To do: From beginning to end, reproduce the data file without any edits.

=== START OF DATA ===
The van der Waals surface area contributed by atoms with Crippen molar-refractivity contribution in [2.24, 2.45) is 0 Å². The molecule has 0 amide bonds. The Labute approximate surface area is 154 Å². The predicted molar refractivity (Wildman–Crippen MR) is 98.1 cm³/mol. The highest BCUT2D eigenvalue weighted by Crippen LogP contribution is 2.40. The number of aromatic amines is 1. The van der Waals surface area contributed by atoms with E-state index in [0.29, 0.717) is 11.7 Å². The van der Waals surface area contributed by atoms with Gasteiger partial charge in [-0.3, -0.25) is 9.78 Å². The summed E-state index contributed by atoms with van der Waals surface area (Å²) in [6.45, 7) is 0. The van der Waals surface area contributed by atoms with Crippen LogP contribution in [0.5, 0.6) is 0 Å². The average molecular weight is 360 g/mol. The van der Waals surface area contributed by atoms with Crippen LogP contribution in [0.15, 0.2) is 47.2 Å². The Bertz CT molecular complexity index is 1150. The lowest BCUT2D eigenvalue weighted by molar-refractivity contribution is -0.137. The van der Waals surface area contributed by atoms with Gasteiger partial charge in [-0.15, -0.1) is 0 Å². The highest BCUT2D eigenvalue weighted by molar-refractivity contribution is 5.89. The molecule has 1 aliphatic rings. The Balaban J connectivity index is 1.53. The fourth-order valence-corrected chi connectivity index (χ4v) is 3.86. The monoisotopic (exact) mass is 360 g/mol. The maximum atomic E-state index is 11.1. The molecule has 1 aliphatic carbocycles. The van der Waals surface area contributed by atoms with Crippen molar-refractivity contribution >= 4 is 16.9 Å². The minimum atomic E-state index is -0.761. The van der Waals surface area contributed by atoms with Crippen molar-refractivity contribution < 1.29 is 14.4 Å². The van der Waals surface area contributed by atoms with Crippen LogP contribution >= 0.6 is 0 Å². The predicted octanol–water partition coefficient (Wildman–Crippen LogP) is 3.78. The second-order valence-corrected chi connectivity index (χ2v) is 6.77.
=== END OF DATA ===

The van der Waals surface area contributed by atoms with Crippen molar-refractivity contribution in [2.24, 2.45) is 0 Å². The molecule has 0 amide bonds. The Labute approximate surface area is 154 Å². The predicted molar refractivity (Wildman–Crippen MR) is 98.1 cm³/mol. The highest BCUT2D eigenvalue weighted by Crippen LogP contribution is 2.40. The number of aromatic amines is 1. The van der Waals surface area contributed by atoms with E-state index in [0.29, 0.717) is 11.7 Å². The van der Waals surface area contributed by atoms with Gasteiger partial charge in [-0.3, -0.25) is 9.78 Å². The summed E-state index contributed by atoms with van der Waals surface area (Å²) in [6.45, 7) is 0. The van der Waals surface area contributed by atoms with Crippen LogP contribution in [0.5, 0.6) is 0 Å². The average molecular weight is 360 g/mol. The van der Waals surface area contributed by atoms with Crippen LogP contribution in [0.15, 0.2) is 47.2 Å². The Bertz CT molecular complexity index is 1150. The lowest BCUT2D eigenvalue weighted by molar-refractivity contribution is -0.137. The van der Waals surface area contributed by atoms with Gasteiger partial charge in [-0.15, -0.1) is 0 Å². The highest BCUT2D eigenvalue weighted by molar-refractivity contribution is 5.89. The molecule has 1 aliphatic rings. The Balaban J connectivity index is 1.53. The fourth-order valence-corrected chi connectivity index (χ4v) is 3.86. The monoisotopic (exact) mass is 360 g/mol. The maximum atomic E-state index is 11.1. The molecule has 1 aliphatic carbocycles. The van der Waals surface area contributed by atoms with Crippen molar-refractivity contribution >= 4 is 16.9 Å². The minimum atomic E-state index is -0.761. The van der Waals surface area contributed by atoms with Crippen molar-refractivity contribution < 1.29 is 14.4 Å². The van der Waals surface area contributed by atoms with Crippen LogP contribution >= 0.6 is 0 Å². The predicted octanol–water partition coefficient (Wildman–Crippen LogP) is 3.78. The second-order valence-corrected chi connectivity index (χ2v) is 6.77.